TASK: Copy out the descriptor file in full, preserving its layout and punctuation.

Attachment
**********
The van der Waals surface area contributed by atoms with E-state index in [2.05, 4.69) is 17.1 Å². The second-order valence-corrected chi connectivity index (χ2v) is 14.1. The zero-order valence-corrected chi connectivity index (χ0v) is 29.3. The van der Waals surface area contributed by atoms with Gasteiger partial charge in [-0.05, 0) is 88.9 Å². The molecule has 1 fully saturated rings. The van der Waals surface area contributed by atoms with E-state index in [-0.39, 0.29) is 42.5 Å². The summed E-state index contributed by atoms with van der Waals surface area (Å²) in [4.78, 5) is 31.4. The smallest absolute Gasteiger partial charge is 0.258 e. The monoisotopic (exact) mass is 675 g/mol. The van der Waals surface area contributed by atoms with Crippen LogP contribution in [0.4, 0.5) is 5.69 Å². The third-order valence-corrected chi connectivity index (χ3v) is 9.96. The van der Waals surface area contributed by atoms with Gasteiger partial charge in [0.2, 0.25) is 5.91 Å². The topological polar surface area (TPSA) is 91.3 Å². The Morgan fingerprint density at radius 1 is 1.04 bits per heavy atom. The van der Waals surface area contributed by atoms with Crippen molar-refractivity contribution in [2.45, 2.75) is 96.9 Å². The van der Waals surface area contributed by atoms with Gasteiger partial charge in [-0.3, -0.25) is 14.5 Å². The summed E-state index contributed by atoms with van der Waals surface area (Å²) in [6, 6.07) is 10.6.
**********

The van der Waals surface area contributed by atoms with E-state index in [2.05, 4.69) is 17.1 Å². The second-order valence-corrected chi connectivity index (χ2v) is 14.1. The zero-order valence-corrected chi connectivity index (χ0v) is 29.3. The van der Waals surface area contributed by atoms with Gasteiger partial charge in [-0.05, 0) is 88.9 Å². The molecule has 1 fully saturated rings. The van der Waals surface area contributed by atoms with E-state index in [-0.39, 0.29) is 42.5 Å². The summed E-state index contributed by atoms with van der Waals surface area (Å²) in [4.78, 5) is 31.4. The smallest absolute Gasteiger partial charge is 0.258 e. The monoisotopic (exact) mass is 675 g/mol. The van der Waals surface area contributed by atoms with Crippen LogP contribution in [0.4, 0.5) is 5.69 Å². The third-order valence-corrected chi connectivity index (χ3v) is 9.96. The van der Waals surface area contributed by atoms with Gasteiger partial charge in [0.2, 0.25) is 5.91 Å². The topological polar surface area (TPSA) is 91.3 Å². The Morgan fingerprint density at radius 1 is 1.04 bits per heavy atom. The van der Waals surface area contributed by atoms with Crippen molar-refractivity contribution in [2.45, 2.75) is 96.9 Å². The van der Waals surface area contributed by atoms with Gasteiger partial charge in [-0.3, -0.25) is 14.5 Å². The summed E-state index contributed by atoms with van der Waals surface area (Å²) in [6, 6.07) is 10.6.